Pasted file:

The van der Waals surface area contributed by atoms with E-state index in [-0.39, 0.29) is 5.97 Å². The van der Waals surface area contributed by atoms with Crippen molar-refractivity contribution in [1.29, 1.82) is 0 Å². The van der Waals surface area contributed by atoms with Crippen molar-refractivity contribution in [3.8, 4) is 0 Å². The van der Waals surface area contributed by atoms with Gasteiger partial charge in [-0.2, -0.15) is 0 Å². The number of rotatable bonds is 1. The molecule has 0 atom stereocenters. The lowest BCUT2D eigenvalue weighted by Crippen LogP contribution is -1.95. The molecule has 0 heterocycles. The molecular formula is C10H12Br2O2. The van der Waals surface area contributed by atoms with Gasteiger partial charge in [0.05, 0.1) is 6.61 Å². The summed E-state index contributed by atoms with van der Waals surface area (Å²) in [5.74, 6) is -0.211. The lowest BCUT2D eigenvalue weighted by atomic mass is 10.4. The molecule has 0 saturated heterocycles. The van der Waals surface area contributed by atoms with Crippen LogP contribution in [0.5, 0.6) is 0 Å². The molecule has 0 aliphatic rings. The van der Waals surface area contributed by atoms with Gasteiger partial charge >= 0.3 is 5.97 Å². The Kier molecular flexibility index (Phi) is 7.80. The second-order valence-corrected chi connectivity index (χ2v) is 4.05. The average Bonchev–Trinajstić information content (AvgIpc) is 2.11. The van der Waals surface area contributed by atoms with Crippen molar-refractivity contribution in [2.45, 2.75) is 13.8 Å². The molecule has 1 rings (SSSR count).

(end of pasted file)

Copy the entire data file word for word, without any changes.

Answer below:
The van der Waals surface area contributed by atoms with E-state index in [-0.39, 0.29) is 5.97 Å². The van der Waals surface area contributed by atoms with Crippen molar-refractivity contribution in [1.29, 1.82) is 0 Å². The van der Waals surface area contributed by atoms with Crippen molar-refractivity contribution in [3.8, 4) is 0 Å². The van der Waals surface area contributed by atoms with Gasteiger partial charge in [-0.2, -0.15) is 0 Å². The number of rotatable bonds is 1. The molecule has 0 atom stereocenters. The lowest BCUT2D eigenvalue weighted by Crippen LogP contribution is -1.95. The molecule has 0 heterocycles. The molecular formula is C10H12Br2O2. The van der Waals surface area contributed by atoms with Gasteiger partial charge in [0.05, 0.1) is 6.61 Å². The summed E-state index contributed by atoms with van der Waals surface area (Å²) in [5.74, 6) is -0.211. The lowest BCUT2D eigenvalue weighted by atomic mass is 10.4. The molecule has 0 saturated heterocycles. The van der Waals surface area contributed by atoms with Crippen LogP contribution in [0.5, 0.6) is 0 Å². The molecule has 0 aliphatic rings. The van der Waals surface area contributed by atoms with Gasteiger partial charge >= 0.3 is 5.97 Å². The Kier molecular flexibility index (Phi) is 7.80. The second-order valence-corrected chi connectivity index (χ2v) is 4.05. The average Bonchev–Trinajstić information content (AvgIpc) is 2.11. The van der Waals surface area contributed by atoms with Crippen molar-refractivity contribution in [2.45, 2.75) is 13.8 Å². The molecule has 1 rings (SSSR count).